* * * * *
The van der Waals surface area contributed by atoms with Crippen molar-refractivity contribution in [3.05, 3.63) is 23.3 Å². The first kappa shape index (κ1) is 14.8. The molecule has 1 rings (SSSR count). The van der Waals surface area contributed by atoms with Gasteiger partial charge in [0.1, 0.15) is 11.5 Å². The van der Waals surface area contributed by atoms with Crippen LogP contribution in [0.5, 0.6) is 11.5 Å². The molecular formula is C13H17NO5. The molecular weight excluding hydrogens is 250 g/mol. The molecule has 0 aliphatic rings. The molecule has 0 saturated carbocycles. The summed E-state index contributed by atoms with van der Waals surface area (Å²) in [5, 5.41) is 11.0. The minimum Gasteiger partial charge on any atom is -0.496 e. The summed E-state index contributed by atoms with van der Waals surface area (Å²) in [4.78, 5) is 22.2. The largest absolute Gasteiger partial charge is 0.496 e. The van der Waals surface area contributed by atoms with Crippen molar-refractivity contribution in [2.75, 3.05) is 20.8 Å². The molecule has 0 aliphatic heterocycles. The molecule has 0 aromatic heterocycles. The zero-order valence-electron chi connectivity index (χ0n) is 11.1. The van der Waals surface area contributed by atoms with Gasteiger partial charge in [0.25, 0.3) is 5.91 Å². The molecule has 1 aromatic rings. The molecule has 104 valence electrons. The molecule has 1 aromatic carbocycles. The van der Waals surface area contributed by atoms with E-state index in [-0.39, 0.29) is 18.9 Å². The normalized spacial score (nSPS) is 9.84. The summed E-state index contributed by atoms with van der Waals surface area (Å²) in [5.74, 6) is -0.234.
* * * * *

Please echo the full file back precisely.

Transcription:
The van der Waals surface area contributed by atoms with Crippen molar-refractivity contribution in [3.05, 3.63) is 23.3 Å². The first kappa shape index (κ1) is 14.8. The molecule has 1 rings (SSSR count). The van der Waals surface area contributed by atoms with Gasteiger partial charge in [0.1, 0.15) is 11.5 Å². The van der Waals surface area contributed by atoms with Crippen LogP contribution in [0.5, 0.6) is 11.5 Å². The molecular formula is C13H17NO5. The molecular weight excluding hydrogens is 250 g/mol. The molecule has 0 aliphatic rings. The molecule has 0 saturated carbocycles. The summed E-state index contributed by atoms with van der Waals surface area (Å²) in [5, 5.41) is 11.0. The minimum Gasteiger partial charge on any atom is -0.496 e. The summed E-state index contributed by atoms with van der Waals surface area (Å²) in [4.78, 5) is 22.2. The largest absolute Gasteiger partial charge is 0.496 e. The van der Waals surface area contributed by atoms with Crippen molar-refractivity contribution in [2.75, 3.05) is 20.8 Å². The molecule has 0 aliphatic heterocycles. The molecule has 0 aromatic heterocycles. The zero-order valence-electron chi connectivity index (χ0n) is 11.1. The van der Waals surface area contributed by atoms with Gasteiger partial charge in [0.25, 0.3) is 5.91 Å². The molecule has 1 aromatic rings. The molecule has 104 valence electrons. The molecule has 1 aromatic carbocycles. The van der Waals surface area contributed by atoms with E-state index in [-0.39, 0.29) is 18.9 Å². The normalized spacial score (nSPS) is 9.84. The summed E-state index contributed by atoms with van der Waals surface area (Å²) in [5.74, 6) is -0.234.